So who knew we'd have 12 articles this month ... and at a time when all our lives have been so unexpectedly disrupted? But we do and our topics include acknowledging systemic racism in public libraries, voices (and photos) from those affected by the pandemic, and telling stories through memes. Plus, follow Round II of the panel on whether librarians need an MLIS, learn what's happening with K–12 education, and lisez la deuxième partie de la francisation de Scholars Portal.
Awareness and inclusiveness go hand in hand—in an ideal world.
This month, we offer opportunities to think about and make accessibility happen. We are also reprising a discussion about Canadian copyright law as well as sharing both a new digital collection as well as ideas for engaging patrons in the collections we already have.
Here are our features and columns (in order of publication):
- Subject headings can play a role in preserving and revitalizing languages. In He reo e kōrerotia ana. He reo ka ora, Raewyn Paewai introduces us to the work of the Te Whakakaokao (the Māori subject headings working group), which has brought Māori and Western worldviews together to create subject headings that contribute to protecting language and wellbeing.
- The web is not yet accessible to all. However, according to Carli Agostino, Mariana Jardim and Aneta Kwak, celebrating Global Accessibility Awareness Day is one strategy for raising awareness within the library community of the need to work towards this goal.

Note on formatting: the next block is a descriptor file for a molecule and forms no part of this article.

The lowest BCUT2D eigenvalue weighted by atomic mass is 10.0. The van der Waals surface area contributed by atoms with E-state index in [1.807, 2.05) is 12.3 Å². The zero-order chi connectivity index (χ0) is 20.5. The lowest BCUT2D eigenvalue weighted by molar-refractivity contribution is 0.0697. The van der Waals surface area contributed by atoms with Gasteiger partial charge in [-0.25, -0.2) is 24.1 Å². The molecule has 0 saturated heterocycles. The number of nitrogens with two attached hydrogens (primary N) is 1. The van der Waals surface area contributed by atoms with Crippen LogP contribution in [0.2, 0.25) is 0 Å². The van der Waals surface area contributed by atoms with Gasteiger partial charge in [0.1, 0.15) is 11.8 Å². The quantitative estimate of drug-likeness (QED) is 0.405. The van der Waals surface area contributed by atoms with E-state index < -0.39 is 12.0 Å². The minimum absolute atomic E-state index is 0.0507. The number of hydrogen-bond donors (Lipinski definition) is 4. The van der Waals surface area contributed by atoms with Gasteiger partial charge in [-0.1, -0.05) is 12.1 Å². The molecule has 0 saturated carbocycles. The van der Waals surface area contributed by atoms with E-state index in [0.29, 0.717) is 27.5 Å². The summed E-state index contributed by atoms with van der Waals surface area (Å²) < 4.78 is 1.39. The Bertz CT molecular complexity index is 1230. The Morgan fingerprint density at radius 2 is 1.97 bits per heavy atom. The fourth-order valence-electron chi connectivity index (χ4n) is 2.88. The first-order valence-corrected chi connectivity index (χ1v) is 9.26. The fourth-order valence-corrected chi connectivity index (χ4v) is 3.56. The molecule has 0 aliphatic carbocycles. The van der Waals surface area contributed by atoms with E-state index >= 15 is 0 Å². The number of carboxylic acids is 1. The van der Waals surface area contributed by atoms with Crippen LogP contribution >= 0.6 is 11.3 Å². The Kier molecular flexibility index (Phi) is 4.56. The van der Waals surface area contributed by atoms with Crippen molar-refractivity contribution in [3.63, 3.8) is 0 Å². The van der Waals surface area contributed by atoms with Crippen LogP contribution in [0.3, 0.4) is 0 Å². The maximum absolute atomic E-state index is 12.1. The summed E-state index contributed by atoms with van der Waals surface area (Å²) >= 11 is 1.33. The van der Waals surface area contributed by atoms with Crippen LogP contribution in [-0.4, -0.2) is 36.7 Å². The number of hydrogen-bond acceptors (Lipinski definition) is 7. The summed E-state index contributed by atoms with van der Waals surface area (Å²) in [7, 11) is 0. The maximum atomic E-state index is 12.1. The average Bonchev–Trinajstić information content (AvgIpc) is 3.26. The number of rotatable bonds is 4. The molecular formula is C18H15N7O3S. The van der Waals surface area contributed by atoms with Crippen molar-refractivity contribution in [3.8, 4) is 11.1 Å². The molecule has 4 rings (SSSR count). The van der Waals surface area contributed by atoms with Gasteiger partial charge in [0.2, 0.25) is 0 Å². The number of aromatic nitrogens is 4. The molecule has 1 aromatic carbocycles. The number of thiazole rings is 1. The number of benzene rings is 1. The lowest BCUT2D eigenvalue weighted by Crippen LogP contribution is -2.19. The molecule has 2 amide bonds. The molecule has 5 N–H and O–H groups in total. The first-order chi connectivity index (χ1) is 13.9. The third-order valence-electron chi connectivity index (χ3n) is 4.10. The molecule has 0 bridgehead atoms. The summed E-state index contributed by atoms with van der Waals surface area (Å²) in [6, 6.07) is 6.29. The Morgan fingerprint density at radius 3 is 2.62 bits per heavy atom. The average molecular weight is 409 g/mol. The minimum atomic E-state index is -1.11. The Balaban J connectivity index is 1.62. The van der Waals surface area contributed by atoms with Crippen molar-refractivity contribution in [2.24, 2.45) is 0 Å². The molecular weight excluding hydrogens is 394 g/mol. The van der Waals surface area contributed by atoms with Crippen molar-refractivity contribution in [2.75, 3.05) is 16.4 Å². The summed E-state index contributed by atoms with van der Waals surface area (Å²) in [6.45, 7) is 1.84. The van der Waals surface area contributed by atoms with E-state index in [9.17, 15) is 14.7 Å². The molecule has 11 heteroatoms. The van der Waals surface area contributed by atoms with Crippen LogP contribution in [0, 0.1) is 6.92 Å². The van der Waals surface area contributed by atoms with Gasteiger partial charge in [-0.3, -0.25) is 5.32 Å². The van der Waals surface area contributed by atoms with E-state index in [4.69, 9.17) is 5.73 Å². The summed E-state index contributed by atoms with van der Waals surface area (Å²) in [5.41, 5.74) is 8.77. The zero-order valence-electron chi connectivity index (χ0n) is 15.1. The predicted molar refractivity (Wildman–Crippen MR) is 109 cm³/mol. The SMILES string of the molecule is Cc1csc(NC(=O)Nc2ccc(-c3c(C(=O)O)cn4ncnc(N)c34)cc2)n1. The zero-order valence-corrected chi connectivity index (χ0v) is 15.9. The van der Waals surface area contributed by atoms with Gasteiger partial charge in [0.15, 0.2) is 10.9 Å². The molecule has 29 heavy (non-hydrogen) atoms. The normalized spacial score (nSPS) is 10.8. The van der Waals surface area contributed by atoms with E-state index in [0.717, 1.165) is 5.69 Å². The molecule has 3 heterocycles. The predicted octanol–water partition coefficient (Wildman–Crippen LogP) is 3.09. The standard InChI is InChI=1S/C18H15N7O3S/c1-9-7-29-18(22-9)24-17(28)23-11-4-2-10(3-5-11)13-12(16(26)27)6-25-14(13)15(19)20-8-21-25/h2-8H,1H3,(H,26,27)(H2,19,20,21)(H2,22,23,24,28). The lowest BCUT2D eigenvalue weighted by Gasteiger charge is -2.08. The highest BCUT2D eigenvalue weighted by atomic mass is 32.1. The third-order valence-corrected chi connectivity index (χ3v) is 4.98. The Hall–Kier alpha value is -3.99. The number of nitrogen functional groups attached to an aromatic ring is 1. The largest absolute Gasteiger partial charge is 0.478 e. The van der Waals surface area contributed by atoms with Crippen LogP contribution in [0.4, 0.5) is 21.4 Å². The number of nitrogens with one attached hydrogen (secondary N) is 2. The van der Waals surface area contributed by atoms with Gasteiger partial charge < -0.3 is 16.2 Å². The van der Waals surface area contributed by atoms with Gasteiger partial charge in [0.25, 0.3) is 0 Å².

- And if the web is not fully accessible, neither are our public libraries. As John Pateman discusses in Class matters, his latest Open for all? column, social class is the most significant single determinant (and potential barrier) of public library use.
- Canada’s copyright law was amended in 2012. In Copyright in photographs in Canada: Reprise, Jean Dryden circles back to this issue and offers a new interpretation of the legal implications for ownership (and use) of photography.
- We know games are fun and popular—which is why we’re building game collections. Michelle Goodridge argues that “If you buy games, they will come … maybe!”—we still need good programming to encourage patrons to get their “game on!”
- And finally, partnerships can be a way to ensure that important collections live on. As Sheila Lacroix explains in Alcohol, tobacco and other drugs in the Internet Archive: SALIS Digital Book Collection, the Substance Abuse Librarians and Information Specialists group (SALIS) shares its joint project with the Internet Archives staff that ensures that the knowledge and expertise in this specialized field is preserved.
Finally, don’t forget to take this month’s poll:
Information professionals have to deal with more than one set of copyright ownership rules. Yes or no?
As always, we hope you enjoy the show.